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Page 4 of 180 showing 10 records of 1796 total, starting on record 31
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Allen, Henry J., House

Picture of property 255 N Roosevelt
Wichita (Sedgwick County)
Listed in National Register 1973-03-07

Architect: Frank Lloyd Wright
Category: single dwelling

The Henry J. Allen House is the only residence in Kansas designed by renowned American architect, Frank Lloyd Wright. Construction of the home was completed in 1919, making it one of the last Prairie houses designed by Wright. The home was built for Henry J. Allen, a prominent Kansas politician. Allen was governor of the State of Kansas from 1919 to 1923. He then went on to be a United States Senator from 1929 to 1930. The home was nominated for its association with both Frank Lloyd Wright and Henry J. Allen.

Allen's Market

Picture of property 2938 E Douglas Ave
Wichita (Sedgwick County)
Listed in National Register 2006-11-21

Architect: Glen H. Thomas
Category: department store

Allen's Market features Art Deco styled cast stone ornamentation on the front and east elevations. Known as "Carthalite", this distinctive artificial cast stone was produced by a local Wichita company. Allen's Market is nominated for this detailing, and for its association with noted Kansas architect Glen H. Thomas.

Alma Downtown Historic District

Picture of property Missouri Street, Second to Fifth
Alma (Wabaunsee County)
Listed in National Register 2009-11-06

Architect: unknown
Category: city hall; post office; meeting hall; commerce

Alma's central business district is located along Highway 99 on Missouri Street between Second and Fifth Streets, and is characterized by two-story stone and brick commercial buildings from the late 19th and early 20th centuries. The architectural character of the downtown was largely defined after 1887 when the Rock Island railroad built its main line along the southern edge of town and includes Italianate, Romanesque, and Commercial styles. Nearby stone quarries provided much of the building material for Alma's turn-of-the-century historic resources, and even today the town is known as "the city of native stone". The district is locally significant for its architecture and its reflection of the community's commercial building patterns associated with the economic growth when the town flourished as a rural railroad market center and county seat during the late 19th and early 20th centuries.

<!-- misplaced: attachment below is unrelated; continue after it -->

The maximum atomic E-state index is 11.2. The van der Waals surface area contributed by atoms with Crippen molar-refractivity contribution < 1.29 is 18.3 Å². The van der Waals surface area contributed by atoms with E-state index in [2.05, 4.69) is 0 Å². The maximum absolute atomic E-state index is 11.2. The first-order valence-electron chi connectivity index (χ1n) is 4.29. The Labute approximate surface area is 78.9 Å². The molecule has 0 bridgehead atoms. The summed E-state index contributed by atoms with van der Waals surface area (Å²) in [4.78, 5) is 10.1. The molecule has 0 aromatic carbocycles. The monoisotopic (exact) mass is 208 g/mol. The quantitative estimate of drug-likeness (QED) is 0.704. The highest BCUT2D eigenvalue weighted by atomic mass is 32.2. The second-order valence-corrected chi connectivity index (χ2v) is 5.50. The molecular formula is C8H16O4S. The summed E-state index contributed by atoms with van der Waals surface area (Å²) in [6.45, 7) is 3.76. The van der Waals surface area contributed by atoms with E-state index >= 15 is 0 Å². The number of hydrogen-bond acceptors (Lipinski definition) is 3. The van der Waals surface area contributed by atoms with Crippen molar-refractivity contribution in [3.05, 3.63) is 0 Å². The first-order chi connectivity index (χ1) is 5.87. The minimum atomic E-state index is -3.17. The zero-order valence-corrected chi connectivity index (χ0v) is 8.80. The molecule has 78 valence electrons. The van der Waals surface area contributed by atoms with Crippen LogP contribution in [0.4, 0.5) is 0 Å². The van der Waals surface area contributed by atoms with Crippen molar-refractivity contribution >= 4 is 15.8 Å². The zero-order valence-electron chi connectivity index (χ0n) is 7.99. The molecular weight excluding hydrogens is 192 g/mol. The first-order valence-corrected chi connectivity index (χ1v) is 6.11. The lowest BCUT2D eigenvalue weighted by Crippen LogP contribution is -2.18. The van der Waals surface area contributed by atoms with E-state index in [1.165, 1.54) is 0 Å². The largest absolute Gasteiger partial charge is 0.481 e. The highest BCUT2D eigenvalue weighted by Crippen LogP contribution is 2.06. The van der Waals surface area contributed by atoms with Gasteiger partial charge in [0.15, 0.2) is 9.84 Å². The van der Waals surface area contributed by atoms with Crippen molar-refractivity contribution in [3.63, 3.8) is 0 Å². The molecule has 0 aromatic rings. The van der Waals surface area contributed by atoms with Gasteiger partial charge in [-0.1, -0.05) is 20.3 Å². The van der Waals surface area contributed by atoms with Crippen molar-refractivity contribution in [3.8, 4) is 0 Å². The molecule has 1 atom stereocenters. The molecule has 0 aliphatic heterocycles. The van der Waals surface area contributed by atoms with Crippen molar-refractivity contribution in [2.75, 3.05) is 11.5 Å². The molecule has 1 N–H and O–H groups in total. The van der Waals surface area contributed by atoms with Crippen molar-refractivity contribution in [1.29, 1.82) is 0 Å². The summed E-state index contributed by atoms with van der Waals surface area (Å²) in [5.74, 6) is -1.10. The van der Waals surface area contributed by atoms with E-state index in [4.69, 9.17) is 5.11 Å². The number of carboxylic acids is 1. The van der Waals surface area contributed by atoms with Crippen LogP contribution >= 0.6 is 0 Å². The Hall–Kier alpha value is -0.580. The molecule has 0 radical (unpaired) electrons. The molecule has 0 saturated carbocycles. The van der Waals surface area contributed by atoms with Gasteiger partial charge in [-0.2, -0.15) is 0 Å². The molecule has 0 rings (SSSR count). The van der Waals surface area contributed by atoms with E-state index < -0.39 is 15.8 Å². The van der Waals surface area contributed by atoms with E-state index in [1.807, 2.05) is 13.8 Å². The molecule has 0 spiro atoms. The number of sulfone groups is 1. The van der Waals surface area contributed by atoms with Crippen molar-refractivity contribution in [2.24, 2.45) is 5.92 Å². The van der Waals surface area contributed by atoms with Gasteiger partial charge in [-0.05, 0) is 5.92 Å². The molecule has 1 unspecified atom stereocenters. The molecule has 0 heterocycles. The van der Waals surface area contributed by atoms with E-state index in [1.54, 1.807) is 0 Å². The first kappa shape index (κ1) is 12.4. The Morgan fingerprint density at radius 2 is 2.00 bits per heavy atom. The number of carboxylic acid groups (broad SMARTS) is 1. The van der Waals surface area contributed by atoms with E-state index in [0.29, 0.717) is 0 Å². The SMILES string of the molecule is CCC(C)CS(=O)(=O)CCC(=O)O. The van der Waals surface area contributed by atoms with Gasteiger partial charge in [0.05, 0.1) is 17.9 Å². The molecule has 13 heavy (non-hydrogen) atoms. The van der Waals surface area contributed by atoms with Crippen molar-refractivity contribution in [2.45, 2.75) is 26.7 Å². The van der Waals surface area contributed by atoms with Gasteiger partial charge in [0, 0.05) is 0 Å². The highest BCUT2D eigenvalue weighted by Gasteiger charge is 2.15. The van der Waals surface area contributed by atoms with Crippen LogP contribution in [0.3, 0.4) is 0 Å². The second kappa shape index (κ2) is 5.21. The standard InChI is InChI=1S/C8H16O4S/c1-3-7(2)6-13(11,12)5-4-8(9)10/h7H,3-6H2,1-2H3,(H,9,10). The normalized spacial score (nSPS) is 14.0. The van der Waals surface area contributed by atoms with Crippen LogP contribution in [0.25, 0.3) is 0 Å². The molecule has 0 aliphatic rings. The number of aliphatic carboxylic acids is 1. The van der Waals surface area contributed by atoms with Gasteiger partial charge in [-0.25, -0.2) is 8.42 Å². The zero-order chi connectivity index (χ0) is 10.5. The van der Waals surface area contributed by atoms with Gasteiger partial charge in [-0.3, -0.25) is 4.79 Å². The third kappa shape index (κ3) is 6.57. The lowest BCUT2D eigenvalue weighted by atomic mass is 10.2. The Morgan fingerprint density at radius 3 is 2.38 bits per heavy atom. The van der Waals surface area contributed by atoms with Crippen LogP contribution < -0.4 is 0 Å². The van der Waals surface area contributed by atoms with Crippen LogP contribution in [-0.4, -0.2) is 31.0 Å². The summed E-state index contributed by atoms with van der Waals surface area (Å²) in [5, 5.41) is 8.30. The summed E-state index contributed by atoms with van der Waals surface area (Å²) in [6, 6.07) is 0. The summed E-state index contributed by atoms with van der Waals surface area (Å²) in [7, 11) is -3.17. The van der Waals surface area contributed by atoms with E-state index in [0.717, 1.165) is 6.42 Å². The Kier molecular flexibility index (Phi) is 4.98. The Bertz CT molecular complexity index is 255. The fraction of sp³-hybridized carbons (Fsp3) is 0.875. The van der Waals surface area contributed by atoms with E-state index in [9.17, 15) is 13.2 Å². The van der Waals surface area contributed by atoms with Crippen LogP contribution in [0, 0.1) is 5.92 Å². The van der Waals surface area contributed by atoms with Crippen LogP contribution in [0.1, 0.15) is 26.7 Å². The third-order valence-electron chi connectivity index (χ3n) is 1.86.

Alt, Solomon A., House

Picture of property 1335 SW College Ave
Topeka (Shawnee County)
Listed in National Register 2005-03-23

Architect: Not listed
Category: single dwelling

A. L. Wynkoop House

Picture of property 307 W. Pennsylvania
Highland (Doniphan County)
Listed in National Register 2007-04-04

Architect: Not listed
Category: single dwelling
Thematic Nomination: Historic Resources of Highland

The A. L. Wynkoop House is locally significant as a vernacular adaptation of the Prairie style built in 1912 by local craftsman Ely Saunders. Saunders was one of Highland's most wealthy merchants in the early 1900s. He was also responsible for the construction and likely the design of many traditional buildings in and around Highland, including the elementary and high schools, as well as the Highland Christian Church.

Amelia Park Bridge, Bridge 112

Picture of property 1/2 mile west of U.S. 77 on county road 260th. Approx 1 mile NE of Antelope
Antelope vicinity (Marion County)
Listed in National Register 2004-01-21

Architect: Not listed
Category: road-related

Anderson County Courthouse

Picture of property 100 E 4th St
Garnett (Anderson County)
Listed in National Register 1972-04-26

Architect: George P. Washburn
Category: courthouse

Designed by Kansas architect, George P. Washburn, the Romanesque-style Anderson County Courthouse was built in 1901. The rectangular, three-story structure is constructed of brick with a foundation of rough-hewn limestone. The rectangular plan is broken at the four corners by semicircular towers and a slightly projected entrance on the main facade. Limestone accents windows, trim, and entrance features. The courthouse was nominated for its local government history as well as its architectural significance.

Anderson Hall

Picture of property Kansas State University Campus, Vattier Drive
Manhattan (Riley County)
Listed in National Register 1980-11-28

Architect: Erasmus Carr
Category: college

Angell, A.J., House

Picture of property 714 S Broadway
Leavenworth (Leavenworth County)
Listed in National Register 1977-11-17

Architect: Not listed
Category: single dwelling

Antelope Creek Masonry Arch Bridge

Picture of property Road 210, 1/4 Mile N of O Road
Tipton (Mitchell County)
Listed in National Register 2014-07-25

Architect: Work Projects Administration laborers
Category: transportation
Thematic Nomination: New Deal-era Resources of Kansas

The Antelope Creek Masonry Arch Bridge is located on a rural county road northeast of Tipton in Mitchell County. This double-arch limestone structure was built in 1940 as a project of the Work Projects Administration, a New Deal-era federal work program that had formerly been known as the Works Progress Administration. It is built of stone mined locally. The bridge is nominated for its local significance in the areas of government, social history, and engineering. It was nominated as part of the "New Deal-era Resources of Kansas" and "Masonry Arch Bridges of Kansas" multiple property nominations.

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